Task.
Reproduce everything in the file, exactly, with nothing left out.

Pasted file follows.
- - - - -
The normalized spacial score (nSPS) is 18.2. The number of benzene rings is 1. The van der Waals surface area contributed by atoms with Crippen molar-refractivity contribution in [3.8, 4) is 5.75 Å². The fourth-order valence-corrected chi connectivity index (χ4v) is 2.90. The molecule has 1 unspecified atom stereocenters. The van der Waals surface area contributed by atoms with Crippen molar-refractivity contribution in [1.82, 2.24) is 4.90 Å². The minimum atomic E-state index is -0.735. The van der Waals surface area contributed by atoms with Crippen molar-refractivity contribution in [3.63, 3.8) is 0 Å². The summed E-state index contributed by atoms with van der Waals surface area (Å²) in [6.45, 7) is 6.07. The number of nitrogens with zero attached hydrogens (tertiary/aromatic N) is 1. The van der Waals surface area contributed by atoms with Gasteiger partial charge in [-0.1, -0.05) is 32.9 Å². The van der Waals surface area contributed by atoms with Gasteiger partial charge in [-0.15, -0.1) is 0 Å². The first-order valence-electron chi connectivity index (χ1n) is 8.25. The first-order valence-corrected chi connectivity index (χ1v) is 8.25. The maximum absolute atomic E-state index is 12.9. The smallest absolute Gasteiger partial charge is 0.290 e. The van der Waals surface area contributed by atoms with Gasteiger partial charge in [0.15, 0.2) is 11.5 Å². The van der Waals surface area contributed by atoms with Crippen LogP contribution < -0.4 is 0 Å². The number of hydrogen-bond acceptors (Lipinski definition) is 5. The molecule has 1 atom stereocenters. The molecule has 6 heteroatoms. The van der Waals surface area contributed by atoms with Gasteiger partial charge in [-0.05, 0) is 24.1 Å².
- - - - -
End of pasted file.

The normalized spacial score (nSPS) is 18.2. The number of benzene rings is 1. The van der Waals surface area contributed by atoms with Crippen molar-refractivity contribution in [3.8, 4) is 5.75 Å². The fourth-order valence-corrected chi connectivity index (χ4v) is 2.90. The molecule has 1 unspecified atom stereocenters. The van der Waals surface area contributed by atoms with Crippen molar-refractivity contribution in [1.82, 2.24) is 4.90 Å². The minimum atomic E-state index is -0.735. The van der Waals surface area contributed by atoms with Crippen molar-refractivity contribution in [3.63, 3.8) is 0 Å². The summed E-state index contributed by atoms with van der Waals surface area (Å²) in [6.45, 7) is 6.07. The number of nitrogens with zero attached hydrogens (tertiary/aromatic N) is 1. The van der Waals surface area contributed by atoms with Gasteiger partial charge in [-0.1, -0.05) is 32.9 Å². The van der Waals surface area contributed by atoms with Gasteiger partial charge in [-0.15, -0.1) is 0 Å². The first-order valence-electron chi connectivity index (χ1n) is 8.25. The first-order valence-corrected chi connectivity index (χ1v) is 8.25. The maximum absolute atomic E-state index is 12.9. The smallest absolute Gasteiger partial charge is 0.290 e. The van der Waals surface area contributed by atoms with Gasteiger partial charge in [0.15, 0.2) is 11.5 Å². The van der Waals surface area contributed by atoms with Crippen LogP contribution < -0.4 is 0 Å². The number of hydrogen-bond acceptors (Lipinski definition) is 5. The molecule has 1 atom stereocenters. The molecule has 6 heteroatoms. The van der Waals surface area contributed by atoms with Gasteiger partial charge in [-0.05, 0) is 24.1 Å².